Note:  Just a bit of sage advise from Uncle Billy here.  If you are into any kind of media production, or anything else for that matter, get smart and get a Mac.  If you already have one, you know what I mean.  If you don't, go ahead and continue living in the dark DOS past.  Us Mac users will wave bye-bye as we continue to fly away from you into the bright Mac-Future.

My friend, singer-songwriter Neil Laurence and I used the C01U mic today with GarageBand to record a demo for Neil and it performed just as advertised producing a great vocal from Neil here in the privacy of my basement studio.  (I looked for BasementBand audio recording software but it doesn't exist as yet).

Of course, now I have no excuse and must keep working on writing, performing, recording and producing music for fun and, maybe someday, even profit.

Oh, one more thing of passing interest.  I have examined the mic from stem to stern but I don't see an engraving or decal that states that it is made in China, Taiwan, Sri Lanka, Japan or Germany.  Could it be manufactured in the Good Old US of A?  The included instruction manual has the Samson Technologies Corp address in Syosset, New York.  Is this possible?

Saturday, April 16, 2011

Finding the Groove

Aligning with The Vibe

I just discovered the great contemporary bassist, four-time Grammy Award winner, and artistic guru, Victor Wooten, last summer after I bought my Fender Deluxe Active Precision Bass Special.

Searching around a great book store in Salt Lake City called Golden Braid Books I found Wooten's book called The Music Lesson.  After my self-styled 40 years hiatus from bass playing, just from reading the liner notes, I thought it might start me off on the right foot in taking up the instrument again.
And, oh brother, was I correct.
"Victa's" book is all about finding and sticking to "the groove".  Written as a novel in the mode of a Carlos Castaneda mind expanding epic journey, The Music Lesson chronicles the story of a young bass player desperately in need of improving his skills who awakens one morning to find a strange man in his house who becomes his personal music teacher.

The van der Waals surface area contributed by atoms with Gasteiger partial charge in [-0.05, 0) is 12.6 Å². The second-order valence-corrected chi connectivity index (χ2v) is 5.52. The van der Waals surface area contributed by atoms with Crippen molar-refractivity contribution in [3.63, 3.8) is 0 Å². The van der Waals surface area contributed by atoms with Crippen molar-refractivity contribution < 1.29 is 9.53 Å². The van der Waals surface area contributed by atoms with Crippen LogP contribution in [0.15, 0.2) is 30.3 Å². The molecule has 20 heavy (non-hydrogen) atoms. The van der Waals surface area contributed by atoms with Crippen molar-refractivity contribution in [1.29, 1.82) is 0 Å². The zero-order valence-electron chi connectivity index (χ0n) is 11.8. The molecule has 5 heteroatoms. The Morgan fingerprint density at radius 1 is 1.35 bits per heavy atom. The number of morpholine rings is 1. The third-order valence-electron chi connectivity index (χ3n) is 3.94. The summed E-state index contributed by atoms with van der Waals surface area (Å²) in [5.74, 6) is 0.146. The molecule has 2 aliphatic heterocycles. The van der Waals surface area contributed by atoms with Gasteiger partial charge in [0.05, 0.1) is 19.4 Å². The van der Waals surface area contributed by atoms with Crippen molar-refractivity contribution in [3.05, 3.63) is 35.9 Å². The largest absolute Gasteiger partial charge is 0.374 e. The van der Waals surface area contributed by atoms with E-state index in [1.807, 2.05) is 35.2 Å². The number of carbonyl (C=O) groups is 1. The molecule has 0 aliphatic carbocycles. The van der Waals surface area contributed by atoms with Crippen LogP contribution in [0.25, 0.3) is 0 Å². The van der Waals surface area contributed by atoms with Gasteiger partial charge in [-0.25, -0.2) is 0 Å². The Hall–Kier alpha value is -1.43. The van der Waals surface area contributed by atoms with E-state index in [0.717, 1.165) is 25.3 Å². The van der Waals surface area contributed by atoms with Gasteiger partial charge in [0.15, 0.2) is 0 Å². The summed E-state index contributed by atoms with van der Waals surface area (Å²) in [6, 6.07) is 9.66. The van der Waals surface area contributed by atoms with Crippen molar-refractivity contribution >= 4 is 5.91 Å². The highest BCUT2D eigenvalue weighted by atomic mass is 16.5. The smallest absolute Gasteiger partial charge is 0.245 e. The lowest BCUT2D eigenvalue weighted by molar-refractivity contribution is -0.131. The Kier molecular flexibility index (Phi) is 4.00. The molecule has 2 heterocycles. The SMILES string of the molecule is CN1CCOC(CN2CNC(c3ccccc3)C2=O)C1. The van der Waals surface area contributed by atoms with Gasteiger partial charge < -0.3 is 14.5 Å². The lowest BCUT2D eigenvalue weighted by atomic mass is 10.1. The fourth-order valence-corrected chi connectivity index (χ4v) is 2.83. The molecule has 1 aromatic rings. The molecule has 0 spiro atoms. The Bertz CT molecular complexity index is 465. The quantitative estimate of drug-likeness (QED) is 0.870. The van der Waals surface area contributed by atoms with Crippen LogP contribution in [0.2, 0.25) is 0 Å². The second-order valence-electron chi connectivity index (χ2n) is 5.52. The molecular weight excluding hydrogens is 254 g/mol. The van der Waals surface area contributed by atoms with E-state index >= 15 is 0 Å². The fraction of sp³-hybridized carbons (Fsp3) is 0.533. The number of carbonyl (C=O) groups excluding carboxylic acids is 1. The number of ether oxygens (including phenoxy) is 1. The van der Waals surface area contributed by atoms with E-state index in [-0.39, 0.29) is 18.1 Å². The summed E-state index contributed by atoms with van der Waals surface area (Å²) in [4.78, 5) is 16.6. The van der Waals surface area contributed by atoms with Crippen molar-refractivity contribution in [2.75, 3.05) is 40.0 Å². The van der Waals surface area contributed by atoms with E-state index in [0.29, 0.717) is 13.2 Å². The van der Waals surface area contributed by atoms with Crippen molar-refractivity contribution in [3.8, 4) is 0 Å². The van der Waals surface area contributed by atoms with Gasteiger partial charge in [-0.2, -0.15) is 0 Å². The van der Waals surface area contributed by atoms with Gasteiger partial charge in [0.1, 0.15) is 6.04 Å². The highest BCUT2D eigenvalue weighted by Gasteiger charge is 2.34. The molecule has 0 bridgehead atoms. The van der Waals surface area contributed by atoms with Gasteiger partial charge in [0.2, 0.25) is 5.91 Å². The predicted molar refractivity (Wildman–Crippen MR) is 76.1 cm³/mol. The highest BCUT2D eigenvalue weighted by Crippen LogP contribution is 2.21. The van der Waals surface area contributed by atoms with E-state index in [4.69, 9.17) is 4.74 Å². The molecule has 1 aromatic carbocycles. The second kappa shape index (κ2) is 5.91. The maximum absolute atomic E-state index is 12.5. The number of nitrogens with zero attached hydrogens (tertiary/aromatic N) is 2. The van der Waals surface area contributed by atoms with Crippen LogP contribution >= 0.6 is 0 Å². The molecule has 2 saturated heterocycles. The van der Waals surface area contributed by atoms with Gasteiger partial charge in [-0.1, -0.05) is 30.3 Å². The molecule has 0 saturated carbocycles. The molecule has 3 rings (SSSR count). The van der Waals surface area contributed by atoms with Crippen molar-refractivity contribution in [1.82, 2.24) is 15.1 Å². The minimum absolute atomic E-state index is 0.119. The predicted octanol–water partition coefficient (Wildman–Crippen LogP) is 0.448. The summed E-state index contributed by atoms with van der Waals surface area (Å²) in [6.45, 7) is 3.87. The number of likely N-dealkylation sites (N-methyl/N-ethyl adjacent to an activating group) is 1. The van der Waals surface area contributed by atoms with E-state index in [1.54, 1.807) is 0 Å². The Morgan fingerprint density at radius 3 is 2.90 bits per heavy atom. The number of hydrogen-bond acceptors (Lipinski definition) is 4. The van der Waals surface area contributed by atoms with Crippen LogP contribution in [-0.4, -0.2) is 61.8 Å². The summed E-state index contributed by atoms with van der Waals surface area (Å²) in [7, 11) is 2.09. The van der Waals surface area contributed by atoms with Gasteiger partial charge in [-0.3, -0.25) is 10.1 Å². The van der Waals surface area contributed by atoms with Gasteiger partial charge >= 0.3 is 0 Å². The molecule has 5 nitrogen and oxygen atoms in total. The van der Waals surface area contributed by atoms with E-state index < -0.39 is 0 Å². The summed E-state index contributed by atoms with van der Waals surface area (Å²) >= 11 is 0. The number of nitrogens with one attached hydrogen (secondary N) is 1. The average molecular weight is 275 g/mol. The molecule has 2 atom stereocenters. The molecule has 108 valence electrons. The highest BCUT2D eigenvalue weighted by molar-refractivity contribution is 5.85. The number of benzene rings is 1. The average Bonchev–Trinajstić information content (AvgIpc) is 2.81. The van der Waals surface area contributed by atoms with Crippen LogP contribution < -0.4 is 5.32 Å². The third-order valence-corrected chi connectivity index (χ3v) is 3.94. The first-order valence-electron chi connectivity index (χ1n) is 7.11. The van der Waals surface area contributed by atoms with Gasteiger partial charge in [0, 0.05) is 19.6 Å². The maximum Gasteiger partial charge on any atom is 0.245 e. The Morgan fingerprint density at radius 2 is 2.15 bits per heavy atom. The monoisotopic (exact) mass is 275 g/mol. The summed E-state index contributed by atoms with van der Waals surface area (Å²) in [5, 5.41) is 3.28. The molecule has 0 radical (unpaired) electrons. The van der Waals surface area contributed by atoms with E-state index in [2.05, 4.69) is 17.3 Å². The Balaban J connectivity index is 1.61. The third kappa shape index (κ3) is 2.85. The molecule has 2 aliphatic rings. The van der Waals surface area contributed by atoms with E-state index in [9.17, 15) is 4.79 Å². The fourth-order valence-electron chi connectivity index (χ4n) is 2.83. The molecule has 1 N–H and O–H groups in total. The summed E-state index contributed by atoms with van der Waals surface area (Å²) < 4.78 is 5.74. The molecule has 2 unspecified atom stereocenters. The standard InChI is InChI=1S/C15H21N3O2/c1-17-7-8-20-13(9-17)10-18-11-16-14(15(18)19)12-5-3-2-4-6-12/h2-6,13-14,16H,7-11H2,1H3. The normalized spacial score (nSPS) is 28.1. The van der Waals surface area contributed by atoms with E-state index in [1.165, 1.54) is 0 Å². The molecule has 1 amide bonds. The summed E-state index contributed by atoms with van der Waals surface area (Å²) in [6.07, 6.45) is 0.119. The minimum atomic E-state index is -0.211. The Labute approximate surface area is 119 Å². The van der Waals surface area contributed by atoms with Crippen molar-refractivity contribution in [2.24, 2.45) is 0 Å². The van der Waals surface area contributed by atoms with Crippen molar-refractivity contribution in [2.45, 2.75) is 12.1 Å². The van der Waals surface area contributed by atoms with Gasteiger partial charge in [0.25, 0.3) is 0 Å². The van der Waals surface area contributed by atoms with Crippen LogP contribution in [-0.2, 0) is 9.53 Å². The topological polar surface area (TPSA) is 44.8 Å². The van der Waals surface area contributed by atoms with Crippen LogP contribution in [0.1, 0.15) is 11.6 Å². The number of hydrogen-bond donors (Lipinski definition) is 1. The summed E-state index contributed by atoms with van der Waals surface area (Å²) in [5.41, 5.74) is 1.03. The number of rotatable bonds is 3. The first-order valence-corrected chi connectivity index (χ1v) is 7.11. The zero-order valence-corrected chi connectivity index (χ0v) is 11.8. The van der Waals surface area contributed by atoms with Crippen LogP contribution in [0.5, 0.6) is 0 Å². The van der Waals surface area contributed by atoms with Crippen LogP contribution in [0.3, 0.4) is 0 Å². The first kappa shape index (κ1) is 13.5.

The Music Lesson not only relates one lesson but many, and is not merely for bass players, but for any musician playing any instrument, including vocalists. 
Most musicians approach music mostly from the perspective of notes, melody, timing, and chords.  But, in the The Music Lesson, Wooten points out that music theory is but one element of music and not the most important one. He points out that how we learn and teach music is very different than how we learn a spoken language (like English). When we first learn English, we are not instructed to first learn all the letters of the alphabet, then, put them together to form words.  Instead as children, we just speak, we listen to others speaking and do as they do while, at first, making mistakes without correction. It is only after that we learn to speak a language that we are able to learn the letters, make words, and thus improve on our language skills.
Wooten’s thesis is that we need to approach learning music in the same way.  Instead of learning all the notes first, then understanding chords, we need to be free in the beginning to practice the language of music and make mistakes. 
Wooten’s Book also admonishes musicians to “never lose the groove in order to find a note!” This invaluable lesson alone is worth the price of the book and makes all the difference between becoming a musical artist or merely a player of notes.
The The Music Lesson: A Spiritual Search for Growth Through Music by Victor Wooten demonstrates an appealing, Zen-like approach to making music and is a “must read” for any aspiring musician. It’s available in both novel and audiobook format.

Check out a short video sample of "Victa" finding his groove at the bottom of this blog page.
Picture Credit:  Anita Gayle